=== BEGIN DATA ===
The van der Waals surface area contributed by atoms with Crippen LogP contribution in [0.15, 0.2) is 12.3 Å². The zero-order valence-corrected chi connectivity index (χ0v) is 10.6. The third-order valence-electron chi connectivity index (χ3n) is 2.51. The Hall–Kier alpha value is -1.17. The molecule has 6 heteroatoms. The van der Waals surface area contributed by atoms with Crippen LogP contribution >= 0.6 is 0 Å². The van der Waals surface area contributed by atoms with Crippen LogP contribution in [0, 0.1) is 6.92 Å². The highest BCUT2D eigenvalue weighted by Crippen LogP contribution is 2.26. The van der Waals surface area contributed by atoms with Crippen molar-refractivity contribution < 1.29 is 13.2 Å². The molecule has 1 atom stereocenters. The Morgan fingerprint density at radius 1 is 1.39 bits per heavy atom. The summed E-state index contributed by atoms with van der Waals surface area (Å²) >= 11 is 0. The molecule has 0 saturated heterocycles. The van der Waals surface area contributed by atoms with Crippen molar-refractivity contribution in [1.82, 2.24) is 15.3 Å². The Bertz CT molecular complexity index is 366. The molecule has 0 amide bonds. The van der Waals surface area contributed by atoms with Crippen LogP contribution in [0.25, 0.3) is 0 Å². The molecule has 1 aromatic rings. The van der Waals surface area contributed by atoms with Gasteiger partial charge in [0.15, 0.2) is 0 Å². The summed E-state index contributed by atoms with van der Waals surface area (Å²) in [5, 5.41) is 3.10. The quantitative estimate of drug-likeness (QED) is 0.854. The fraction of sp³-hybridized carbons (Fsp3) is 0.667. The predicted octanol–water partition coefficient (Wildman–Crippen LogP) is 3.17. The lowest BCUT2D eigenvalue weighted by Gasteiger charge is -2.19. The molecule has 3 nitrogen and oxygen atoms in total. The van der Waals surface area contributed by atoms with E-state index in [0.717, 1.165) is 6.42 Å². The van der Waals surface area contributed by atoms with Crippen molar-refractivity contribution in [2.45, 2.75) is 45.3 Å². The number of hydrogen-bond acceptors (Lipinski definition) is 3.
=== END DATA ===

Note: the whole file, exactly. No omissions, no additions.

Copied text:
The van der Waals surface area contributed by atoms with Crippen LogP contribution in [0.15, 0.2) is 12.3 Å². The zero-order valence-corrected chi connectivity index (χ0v) is 10.6. The third-order valence-electron chi connectivity index (χ3n) is 2.51. The Hall–Kier alpha value is -1.17. The molecule has 6 heteroatoms. The van der Waals surface area contributed by atoms with Crippen LogP contribution >= 0.6 is 0 Å². The van der Waals surface area contributed by atoms with Crippen LogP contribution in [0, 0.1) is 6.92 Å². The highest BCUT2D eigenvalue weighted by Crippen LogP contribution is 2.26. The van der Waals surface area contributed by atoms with Crippen molar-refractivity contribution < 1.29 is 13.2 Å². The molecule has 1 atom stereocenters. The Morgan fingerprint density at radius 1 is 1.39 bits per heavy atom. The summed E-state index contributed by atoms with van der Waals surface area (Å²) >= 11 is 0. The molecule has 0 saturated heterocycles. The van der Waals surface area contributed by atoms with Crippen molar-refractivity contribution in [1.82, 2.24) is 15.3 Å². The Bertz CT molecular complexity index is 366. The molecule has 0 amide bonds. The van der Waals surface area contributed by atoms with Crippen LogP contribution in [0.25, 0.3) is 0 Å². The molecule has 1 aromatic rings. The van der Waals surface area contributed by atoms with Gasteiger partial charge in [0.15, 0.2) is 0 Å². The summed E-state index contributed by atoms with van der Waals surface area (Å²) in [5, 5.41) is 3.10. The quantitative estimate of drug-likeness (QED) is 0.854. The fraction of sp³-hybridized carbons (Fsp3) is 0.667. The predicted octanol–water partition coefficient (Wildman–Crippen LogP) is 3.17. The lowest BCUT2D eigenvalue weighted by Gasteiger charge is -2.19. The molecule has 3 nitrogen and oxygen atoms in total. The van der Waals surface area contributed by atoms with E-state index in [0.717, 1.165) is 6.42 Å². The van der Waals surface area contributed by atoms with Crippen molar-refractivity contribution in [2.45, 2.75) is 45.3 Å². The number of hydrogen-bond acceptors (Lipinski definition) is 3.